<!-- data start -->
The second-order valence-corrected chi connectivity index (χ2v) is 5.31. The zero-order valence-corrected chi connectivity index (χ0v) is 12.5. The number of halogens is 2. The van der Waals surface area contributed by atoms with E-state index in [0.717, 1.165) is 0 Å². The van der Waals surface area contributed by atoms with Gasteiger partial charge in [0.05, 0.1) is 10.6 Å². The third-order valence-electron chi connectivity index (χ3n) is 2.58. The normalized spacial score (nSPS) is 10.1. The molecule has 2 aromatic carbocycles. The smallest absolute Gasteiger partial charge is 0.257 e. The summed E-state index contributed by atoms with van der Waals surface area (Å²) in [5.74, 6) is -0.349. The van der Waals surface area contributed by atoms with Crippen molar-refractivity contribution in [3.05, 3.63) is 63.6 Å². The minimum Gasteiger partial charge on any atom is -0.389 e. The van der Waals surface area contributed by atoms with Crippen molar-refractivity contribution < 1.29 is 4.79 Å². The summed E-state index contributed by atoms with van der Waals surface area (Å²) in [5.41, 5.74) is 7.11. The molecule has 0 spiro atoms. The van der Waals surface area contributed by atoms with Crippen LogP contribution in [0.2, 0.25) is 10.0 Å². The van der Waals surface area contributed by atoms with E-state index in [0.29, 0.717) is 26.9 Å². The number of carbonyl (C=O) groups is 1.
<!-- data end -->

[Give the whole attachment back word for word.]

The second-order valence-corrected chi connectivity index (χ2v) is 5.31. The zero-order valence-corrected chi connectivity index (χ0v) is 12.5. The number of halogens is 2. The van der Waals surface area contributed by atoms with E-state index in [0.717, 1.165) is 0 Å². The van der Waals surface area contributed by atoms with Gasteiger partial charge in [0.05, 0.1) is 10.6 Å². The third-order valence-electron chi connectivity index (χ3n) is 2.58. The normalized spacial score (nSPS) is 10.1. The molecule has 2 aromatic carbocycles. The smallest absolute Gasteiger partial charge is 0.257 e. The summed E-state index contributed by atoms with van der Waals surface area (Å²) in [5.74, 6) is -0.349. The van der Waals surface area contributed by atoms with Crippen molar-refractivity contribution in [3.05, 3.63) is 63.6 Å². The minimum Gasteiger partial charge on any atom is -0.389 e. The van der Waals surface area contributed by atoms with Crippen molar-refractivity contribution < 1.29 is 4.79 Å². The summed E-state index contributed by atoms with van der Waals surface area (Å²) in [5.41, 5.74) is 7.11. The molecule has 0 spiro atoms. The van der Waals surface area contributed by atoms with Crippen LogP contribution in [0.2, 0.25) is 10.0 Å². The van der Waals surface area contributed by atoms with E-state index in [0.29, 0.717) is 26.9 Å². The number of carbonyl (C=O) groups is 1.